Exhibition of Buddhist Art In India, 400-200 BCE

Before accepting his role of the Prophet of the New Aeon, Aleister Crowley considered himself a devout Buddhist, introduced to the practice by his one time Golden Dawn mentor Allan Bennett. So some Thelemites might consider that study of Buddhism could be enlightening and might enjoy this new exhibit at NYC’s Metropolitan Museum of Art: “Tree & Serpent: Early Buddhist Art in India,” running now through November 21 this year. The posted description says:

“This is the story of the origins of Buddhist art. The religious landscape of ancient India was transformed by the teachings of the Buddha, which in turn inspired art devoted to expressing his message. Sublime imagery adorned the most ancient monumental religious structures in ancient India, known as stupas. The stupa not only housed the relics of the Buddha but also honored him through symbolic representations and visual storytelling. Original relics and reliquaries are at the heart of this exhibition, which culminates with the Buddha image itself.

“Featuring more than 125 objects dating from 200 BCE to 400 CE, the exhibition presents a series of evocative and interlocking themes to reveal both the pre-Buddhist origins of figurative sculpture in India and the early narrative traditions that were central to this formative moment in early Indian art. With major loans from a dozen lenders across India, as well as from the United Kingdom, Europe, and the United States, it transports visitors into the world of early Buddhist imagery that gave expression to this new religion as it grew from a core set of ethical teachings into one of the world’s great religions. Objects associated with Indo-Roman exchange reveal India’s place in early global trade. The exhibition showcases objects in various media, including limestone sculptures, gold, silver, bronze, rock crystal, and ivory. Highlights include spectacular sculptures from southern India—newly discovered and never before publicly exhibited masterpieces—that add to the world canon of early Buddhist art.”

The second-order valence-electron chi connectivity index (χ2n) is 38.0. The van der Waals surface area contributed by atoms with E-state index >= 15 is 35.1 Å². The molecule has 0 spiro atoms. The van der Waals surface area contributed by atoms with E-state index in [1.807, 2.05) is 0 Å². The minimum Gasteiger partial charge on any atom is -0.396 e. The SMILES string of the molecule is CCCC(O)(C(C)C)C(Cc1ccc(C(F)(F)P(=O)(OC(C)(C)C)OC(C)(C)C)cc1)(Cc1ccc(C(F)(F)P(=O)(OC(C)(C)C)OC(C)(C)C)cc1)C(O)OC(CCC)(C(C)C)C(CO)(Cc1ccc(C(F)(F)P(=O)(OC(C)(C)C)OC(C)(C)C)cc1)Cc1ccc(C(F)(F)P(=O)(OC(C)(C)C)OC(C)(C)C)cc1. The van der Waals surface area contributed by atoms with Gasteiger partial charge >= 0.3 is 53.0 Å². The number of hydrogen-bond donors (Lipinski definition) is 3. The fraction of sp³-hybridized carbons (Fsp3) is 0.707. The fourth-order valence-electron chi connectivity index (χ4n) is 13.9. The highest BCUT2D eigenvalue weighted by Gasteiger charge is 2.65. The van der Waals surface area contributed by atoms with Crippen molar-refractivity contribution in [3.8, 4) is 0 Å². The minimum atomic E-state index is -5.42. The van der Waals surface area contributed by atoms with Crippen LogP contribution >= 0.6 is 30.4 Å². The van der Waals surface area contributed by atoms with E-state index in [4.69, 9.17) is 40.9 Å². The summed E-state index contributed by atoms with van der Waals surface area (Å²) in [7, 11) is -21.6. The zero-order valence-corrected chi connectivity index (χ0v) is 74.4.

For more information or to plan a visit:


Frater Lux Ad Mundi

One Comment

  1. One might suggest that without a comprehension of at least the basic tenets of Buddhism one were in no position to understand the fullness of Crowley’s work, just as one might also suggest that a study of the Golden Dawn, its rituals and practices, were also essential there for. ~ Fr.Astaer Dutikou, 0*=0^, A.A.

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